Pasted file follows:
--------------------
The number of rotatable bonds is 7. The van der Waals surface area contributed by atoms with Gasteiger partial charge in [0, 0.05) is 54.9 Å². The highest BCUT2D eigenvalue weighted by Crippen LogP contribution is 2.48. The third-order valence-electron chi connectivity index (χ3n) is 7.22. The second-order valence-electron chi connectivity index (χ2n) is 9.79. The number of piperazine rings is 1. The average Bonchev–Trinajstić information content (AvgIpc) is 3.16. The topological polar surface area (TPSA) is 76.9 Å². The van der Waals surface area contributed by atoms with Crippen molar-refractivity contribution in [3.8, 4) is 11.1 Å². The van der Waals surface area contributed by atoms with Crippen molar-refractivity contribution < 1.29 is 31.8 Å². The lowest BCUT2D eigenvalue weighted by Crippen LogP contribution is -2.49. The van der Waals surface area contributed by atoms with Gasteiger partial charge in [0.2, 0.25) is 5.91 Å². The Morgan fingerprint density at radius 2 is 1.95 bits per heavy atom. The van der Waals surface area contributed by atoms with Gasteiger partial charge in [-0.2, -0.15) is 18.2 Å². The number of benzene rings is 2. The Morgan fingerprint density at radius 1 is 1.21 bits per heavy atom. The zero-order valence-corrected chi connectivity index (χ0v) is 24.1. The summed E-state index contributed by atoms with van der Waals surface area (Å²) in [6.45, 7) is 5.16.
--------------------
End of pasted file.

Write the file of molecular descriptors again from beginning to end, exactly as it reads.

The number of rotatable bonds is 7. The van der Waals surface area contributed by atoms with Gasteiger partial charge in [0, 0.05) is 54.9 Å². The highest BCUT2D eigenvalue weighted by Crippen LogP contribution is 2.48. The third-order valence-electron chi connectivity index (χ3n) is 7.22. The second-order valence-electron chi connectivity index (χ2n) is 9.79. The number of piperazine rings is 1. The average Bonchev–Trinajstić information content (AvgIpc) is 3.16. The topological polar surface area (TPSA) is 76.9 Å². The van der Waals surface area contributed by atoms with Crippen molar-refractivity contribution in [3.8, 4) is 11.1 Å². The van der Waals surface area contributed by atoms with Crippen molar-refractivity contribution < 1.29 is 31.8 Å². The lowest BCUT2D eigenvalue weighted by Crippen LogP contribution is -2.49. The van der Waals surface area contributed by atoms with Gasteiger partial charge in [0.2, 0.25) is 5.91 Å². The Morgan fingerprint density at radius 2 is 1.95 bits per heavy atom. The van der Waals surface area contributed by atoms with Gasteiger partial charge in [-0.2, -0.15) is 18.2 Å². The number of benzene rings is 2. The Morgan fingerprint density at radius 1 is 1.21 bits per heavy atom. The zero-order valence-corrected chi connectivity index (χ0v) is 24.1. The summed E-state index contributed by atoms with van der Waals surface area (Å²) in [6.45, 7) is 5.16.